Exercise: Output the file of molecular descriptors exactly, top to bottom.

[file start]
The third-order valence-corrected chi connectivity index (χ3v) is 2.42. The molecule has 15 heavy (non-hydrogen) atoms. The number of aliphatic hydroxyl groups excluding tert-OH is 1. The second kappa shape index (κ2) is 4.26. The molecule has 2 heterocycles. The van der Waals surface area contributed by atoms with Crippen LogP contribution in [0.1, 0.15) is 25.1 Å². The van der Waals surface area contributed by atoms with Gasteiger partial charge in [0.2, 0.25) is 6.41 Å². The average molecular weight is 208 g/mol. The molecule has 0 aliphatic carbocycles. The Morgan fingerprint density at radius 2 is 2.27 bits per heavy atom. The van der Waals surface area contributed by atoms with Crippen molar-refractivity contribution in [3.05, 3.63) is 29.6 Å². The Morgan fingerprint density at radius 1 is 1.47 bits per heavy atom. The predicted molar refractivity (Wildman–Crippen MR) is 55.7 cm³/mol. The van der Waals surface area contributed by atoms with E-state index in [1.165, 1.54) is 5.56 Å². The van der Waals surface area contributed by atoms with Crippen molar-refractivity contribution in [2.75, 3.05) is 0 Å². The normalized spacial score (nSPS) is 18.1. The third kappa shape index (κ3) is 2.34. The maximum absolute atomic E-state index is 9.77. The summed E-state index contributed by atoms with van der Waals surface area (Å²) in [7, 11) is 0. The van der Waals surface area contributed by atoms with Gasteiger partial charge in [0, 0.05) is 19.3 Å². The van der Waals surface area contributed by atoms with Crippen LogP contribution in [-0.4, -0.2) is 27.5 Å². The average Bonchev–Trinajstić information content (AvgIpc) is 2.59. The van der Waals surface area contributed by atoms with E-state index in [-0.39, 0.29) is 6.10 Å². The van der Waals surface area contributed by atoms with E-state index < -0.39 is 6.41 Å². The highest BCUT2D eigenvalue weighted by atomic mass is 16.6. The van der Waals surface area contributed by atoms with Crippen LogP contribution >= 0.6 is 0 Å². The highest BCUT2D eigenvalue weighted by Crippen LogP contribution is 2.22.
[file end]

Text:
The third-order valence-corrected chi connectivity index (χ3v) is 2.42. The molecule has 15 heavy (non-hydrogen) atoms. The number of aliphatic hydroxyl groups excluding tert-OH is 1. The second kappa shape index (κ2) is 4.26. The molecule has 2 heterocycles. The van der Waals surface area contributed by atoms with Crippen LogP contribution in [0.1, 0.15) is 25.1 Å². The van der Waals surface area contributed by atoms with Gasteiger partial charge in [0.2, 0.25) is 6.41 Å². The average molecular weight is 208 g/mol. The molecule has 0 aliphatic carbocycles. The Morgan fingerprint density at radius 2 is 2.27 bits per heavy atom. The van der Waals surface area contributed by atoms with Crippen molar-refractivity contribution in [3.05, 3.63) is 29.6 Å². The Morgan fingerprint density at radius 1 is 1.47 bits per heavy atom. The predicted molar refractivity (Wildman–Crippen MR) is 55.7 cm³/mol. The van der Waals surface area contributed by atoms with E-state index in [1.165, 1.54) is 5.56 Å². The van der Waals surface area contributed by atoms with Crippen molar-refractivity contribution in [2.75, 3.05) is 0 Å². The normalized spacial score (nSPS) is 18.1. The third kappa shape index (κ3) is 2.34. The maximum absolute atomic E-state index is 9.77. The summed E-state index contributed by atoms with van der Waals surface area (Å²) in [7, 11) is 0. The van der Waals surface area contributed by atoms with Gasteiger partial charge in [0, 0.05) is 19.3 Å². The van der Waals surface area contributed by atoms with Crippen LogP contribution in [-0.4, -0.2) is 27.5 Å². The average Bonchev–Trinajstić information content (AvgIpc) is 2.59. The van der Waals surface area contributed by atoms with E-state index in [-0.39, 0.29) is 6.10 Å². The van der Waals surface area contributed by atoms with E-state index < -0.39 is 6.41 Å². The highest BCUT2D eigenvalue weighted by atomic mass is 16.6. The van der Waals surface area contributed by atoms with Crippen LogP contribution >= 0.6 is 0 Å². The highest BCUT2D eigenvalue weighted by Crippen LogP contribution is 2.22.